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The Aftermath: We were all correct

by David Haber

Sometime a week before Book 7 came out, someone commented that Harry would die, but then come back. I think most everyone on the site thought it was a silly idea. But I told several people at that time that I thought that just might be the perfect solution, although I couldn't figure out how J.K. could make it work. J.K. did, of course! So, the half of the Harry Potter fans in the world who thought Harry would die were right! And the other half who thought he would live were also right!

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Reader Comments: (Page 55)

I just realized, after nineteen years would be 8 or 9 years from now, I wonder why JKR made her epilogue in the future?

Posted by anonymous on July 25, 2007 10:46 PM

What a wonderful thread this is, adding to my understanding of the book immeasurably... notwithstanding the dozens of people who post as though they were the first to figure -- "Good Lord, 'Victoire' must be Bill and Fleur's daughter!" Thanks to you all.

My personal read on all this:

JKR had a Herculean (Odyssean?) task in balancing the book between (a) being true to the canon and her scores and scores of hints made over thousands of pages to the most scrutinizing aunce outside of Biblical scholars, and (b) somehow making it fresh and surprising. In my mind, she did it brilliantly. Kudos to her and to continuity editor Cheryl Klein. So, if JKR didn't write it the way YOU envisioned it, pardner, well, then she did her job. And, even if she didn't, as Tonks pointed out, it's HER book, after all.

For those of you who are "disappointed in the book" -- hey, you obviously finished it and its 700+ pages in just a few days, rather than getting bored and setting it aside. How many books in the last 20 years have you been so devoted to? 'nuff said.

I envy the many who posted here who felt so emotional over many scenes -- particularly those of loss -- that they broke into tears. Alas, I -- a crusty, middle-aged guy who tears up over greeting card commercials -- didn't feel that touched. I suspect it's largely because I was in such a hurry to finish it, and at 3:30 in the morning of a reading marathon I'm not that sentimental.

Great literary moment -- when Harry gets to Snape's last memory in the Pensieve and realizes that (a) he had to , and (b) Dumbledore set it up that way. In other words, in an instant, Harry realizes both that he has to sacrifice himself and that the man he's trusted with his life for seven years has seemingly betrayed him. It reminds me of the scene in Scott Turow's Burden of Proof when you go through the whole book thinking one thing, and then a character is cleaning garden tools and... well, I won't ruin that book for you but, this one is much more powerful.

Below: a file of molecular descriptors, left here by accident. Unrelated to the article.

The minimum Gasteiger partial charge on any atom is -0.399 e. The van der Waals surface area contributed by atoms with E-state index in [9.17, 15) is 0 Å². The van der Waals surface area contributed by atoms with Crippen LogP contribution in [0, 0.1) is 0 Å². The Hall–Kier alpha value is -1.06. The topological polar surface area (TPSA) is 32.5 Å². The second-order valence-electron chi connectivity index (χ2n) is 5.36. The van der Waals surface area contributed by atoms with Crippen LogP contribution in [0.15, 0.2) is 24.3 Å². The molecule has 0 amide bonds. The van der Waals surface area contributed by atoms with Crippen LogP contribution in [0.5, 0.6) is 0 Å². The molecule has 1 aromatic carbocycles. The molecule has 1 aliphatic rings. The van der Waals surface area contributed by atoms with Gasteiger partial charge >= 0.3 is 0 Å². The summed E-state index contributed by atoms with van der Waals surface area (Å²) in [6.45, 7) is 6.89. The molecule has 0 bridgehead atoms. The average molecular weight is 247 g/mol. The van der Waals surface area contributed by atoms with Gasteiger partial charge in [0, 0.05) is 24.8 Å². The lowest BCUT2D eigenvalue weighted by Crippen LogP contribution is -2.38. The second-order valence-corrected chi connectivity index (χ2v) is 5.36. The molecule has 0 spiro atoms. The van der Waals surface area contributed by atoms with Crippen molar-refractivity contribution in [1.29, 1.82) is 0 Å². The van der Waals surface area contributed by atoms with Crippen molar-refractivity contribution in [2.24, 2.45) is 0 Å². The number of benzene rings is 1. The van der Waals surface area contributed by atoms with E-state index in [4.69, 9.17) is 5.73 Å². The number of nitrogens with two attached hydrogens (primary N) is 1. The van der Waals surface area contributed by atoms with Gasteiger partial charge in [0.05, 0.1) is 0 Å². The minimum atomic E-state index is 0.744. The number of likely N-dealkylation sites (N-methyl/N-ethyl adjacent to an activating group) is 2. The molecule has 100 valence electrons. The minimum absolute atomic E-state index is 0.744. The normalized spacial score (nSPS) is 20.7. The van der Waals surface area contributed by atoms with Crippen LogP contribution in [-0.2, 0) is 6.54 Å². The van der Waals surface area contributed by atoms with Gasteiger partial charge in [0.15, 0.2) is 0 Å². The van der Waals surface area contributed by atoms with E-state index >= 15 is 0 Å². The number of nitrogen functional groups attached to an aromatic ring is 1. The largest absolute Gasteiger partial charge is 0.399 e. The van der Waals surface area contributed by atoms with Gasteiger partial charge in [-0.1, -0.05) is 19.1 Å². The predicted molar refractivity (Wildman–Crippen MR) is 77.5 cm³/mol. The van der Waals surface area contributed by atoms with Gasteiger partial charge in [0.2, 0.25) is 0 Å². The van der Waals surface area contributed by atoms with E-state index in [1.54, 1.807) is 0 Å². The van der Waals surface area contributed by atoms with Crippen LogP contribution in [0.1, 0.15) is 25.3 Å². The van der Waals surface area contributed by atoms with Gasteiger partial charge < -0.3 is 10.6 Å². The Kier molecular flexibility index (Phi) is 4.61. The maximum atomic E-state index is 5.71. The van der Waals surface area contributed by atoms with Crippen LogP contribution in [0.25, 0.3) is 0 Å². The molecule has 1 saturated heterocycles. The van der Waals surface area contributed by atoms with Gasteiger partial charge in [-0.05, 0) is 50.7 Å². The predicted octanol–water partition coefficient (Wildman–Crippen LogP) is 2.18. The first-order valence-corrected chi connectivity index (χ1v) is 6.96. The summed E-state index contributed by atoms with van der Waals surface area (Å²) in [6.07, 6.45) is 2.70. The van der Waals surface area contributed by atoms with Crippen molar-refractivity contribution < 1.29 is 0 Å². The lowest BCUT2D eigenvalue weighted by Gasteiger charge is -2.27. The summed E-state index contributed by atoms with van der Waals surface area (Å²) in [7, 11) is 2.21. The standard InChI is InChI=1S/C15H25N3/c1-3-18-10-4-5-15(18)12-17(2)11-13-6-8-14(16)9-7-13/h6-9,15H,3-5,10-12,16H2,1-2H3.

The epilogue? I think it was fueled in large part by the whole debate over the years over which wizard would end up partnered with which witch at the end of it all, which JKR pretty much ended last year by deriding the fantasies of those who thought Hermione should end up with Harry. I think much of the disappointment among those in the "Harry & Hermione" camp is propelled a little by the movies -- where Hermione comes across as more of a babe than she does in the book, Ron seems to be kind of a goony er... prat, and Ginny is flat out plain. Why would Hermione settle for an irresponsible, dimwitted, self-centered guy like Ron, when she has in her life a guy who is better looking, more intelligent, and courageous and self-sacrificing beyond belief? It seemed awfully forced when Harry had to blurt out after Ron's return from cowardice that he just viewed Hermione as a sister, and where Hermione finally kissed Ron after his completely out-of-character allegiance to house elves (which was nothing compared to Harry's devotion to Dobby). And I never got what Harry saw in Ginny over Hermione; Hermione showed brilliance, devotion, humor, resourcefulness, character, and depth of intellect. Ginny? She was a talented Quidditch player, a fine witch, and a good snogger.... swell... Anyway, apart from her actual decisions as to who would end up with whom, I think that's all the future that JKR felt she owed us.

Also forced was the scene where Molly takes on Bellatrix. Hey, if Bellatrix can whack numerous professional aurors and sed wizards (like Sirius) and hold off the three young wizards with whom she was dueling, how can a housewife whose only known s is whipping up a meal from nothing suddenly whip a fastball... er fast curse... past her? And, the line: "Stay away from my daughter, you bitch!"? A direct, cheesy rip-off from the penultimate scene with Sigourney Weaver in the first Aliens movie. I was expecting Neville to get the there, but he got the better over Nagini, so that one's forgiven.